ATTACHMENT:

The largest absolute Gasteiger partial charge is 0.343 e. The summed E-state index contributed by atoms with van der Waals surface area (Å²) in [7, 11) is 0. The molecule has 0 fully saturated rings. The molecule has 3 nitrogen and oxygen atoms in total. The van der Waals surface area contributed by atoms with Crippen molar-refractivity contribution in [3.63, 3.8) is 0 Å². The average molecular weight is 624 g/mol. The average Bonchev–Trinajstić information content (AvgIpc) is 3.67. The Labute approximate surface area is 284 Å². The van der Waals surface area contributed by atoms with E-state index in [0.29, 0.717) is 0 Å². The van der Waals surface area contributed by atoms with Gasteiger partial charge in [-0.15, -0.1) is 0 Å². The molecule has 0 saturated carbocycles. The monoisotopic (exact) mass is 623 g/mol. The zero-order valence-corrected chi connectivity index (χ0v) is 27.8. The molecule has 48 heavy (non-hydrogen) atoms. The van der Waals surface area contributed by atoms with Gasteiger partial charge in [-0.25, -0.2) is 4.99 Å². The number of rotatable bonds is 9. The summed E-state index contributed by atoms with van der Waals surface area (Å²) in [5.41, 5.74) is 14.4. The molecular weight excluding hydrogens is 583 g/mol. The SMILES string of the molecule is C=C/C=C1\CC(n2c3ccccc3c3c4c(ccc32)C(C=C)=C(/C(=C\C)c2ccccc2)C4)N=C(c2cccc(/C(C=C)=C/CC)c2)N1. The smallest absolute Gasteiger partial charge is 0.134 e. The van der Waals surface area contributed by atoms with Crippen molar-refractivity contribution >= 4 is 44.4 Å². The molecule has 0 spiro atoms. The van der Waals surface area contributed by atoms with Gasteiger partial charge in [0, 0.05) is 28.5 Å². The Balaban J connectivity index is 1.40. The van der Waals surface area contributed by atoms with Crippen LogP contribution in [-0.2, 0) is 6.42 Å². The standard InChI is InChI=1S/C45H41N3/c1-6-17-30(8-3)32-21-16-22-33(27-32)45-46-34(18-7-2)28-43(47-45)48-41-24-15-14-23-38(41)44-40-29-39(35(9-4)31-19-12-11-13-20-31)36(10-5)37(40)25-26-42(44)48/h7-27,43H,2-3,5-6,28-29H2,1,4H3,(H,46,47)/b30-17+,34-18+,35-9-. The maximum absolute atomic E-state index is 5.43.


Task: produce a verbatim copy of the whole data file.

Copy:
The largest absolute Gasteiger partial charge is 0.343 e. The summed E-state index contributed by atoms with van der Waals surface area (Å²) in [7, 11) is 0. The molecule has 0 fully saturated rings. The molecule has 3 nitrogen and oxygen atoms in total. The van der Waals surface area contributed by atoms with Crippen molar-refractivity contribution in [3.63, 3.8) is 0 Å². The average molecular weight is 624 g/mol. The average Bonchev–Trinajstić information content (AvgIpc) is 3.67. The Labute approximate surface area is 284 Å². The van der Waals surface area contributed by atoms with E-state index in [0.29, 0.717) is 0 Å². The van der Waals surface area contributed by atoms with Gasteiger partial charge in [-0.15, -0.1) is 0 Å². The molecule has 0 saturated carbocycles. The monoisotopic (exact) mass is 623 g/mol. The zero-order valence-corrected chi connectivity index (χ0v) is 27.8. The molecule has 48 heavy (non-hydrogen) atoms. The van der Waals surface area contributed by atoms with Gasteiger partial charge in [-0.25, -0.2) is 4.99 Å². The number of rotatable bonds is 9. The summed E-state index contributed by atoms with van der Waals surface area (Å²) in [5.41, 5.74) is 14.4. The molecular weight excluding hydrogens is 583 g/mol. The SMILES string of the molecule is C=C/C=C1\CC(n2c3ccccc3c3c4c(ccc32)C(C=C)=C(/C(=C\C)c2ccccc2)C4)N=C(c2cccc(/C(C=C)=C/CC)c2)N1. The smallest absolute Gasteiger partial charge is 0.134 e. The van der Waals surface area contributed by atoms with Crippen molar-refractivity contribution >= 4 is 44.4 Å². The molecule has 0 spiro atoms. The van der Waals surface area contributed by atoms with Gasteiger partial charge in [0, 0.05) is 28.5 Å². The Balaban J connectivity index is 1.40. The van der Waals surface area contributed by atoms with Crippen LogP contribution in [-0.2, 0) is 6.42 Å². The standard InChI is InChI=1S/C45H41N3/c1-6-17-30(8-3)32-21-16-22-33(27-32)45-46-34(18-7-2)28-43(47-45)48-41-24-15-14-23-38(41)44-40-29-39(35(9-4)31-19-12-11-13-20-31)36(10-5)37(40)25-26-42(44)48/h7-27,43H,2-3,5-6,28-29H2,1,4H3,(H,46,47)/b30-17+,34-18+,35-9-. The maximum absolute atomic E-state index is 5.43.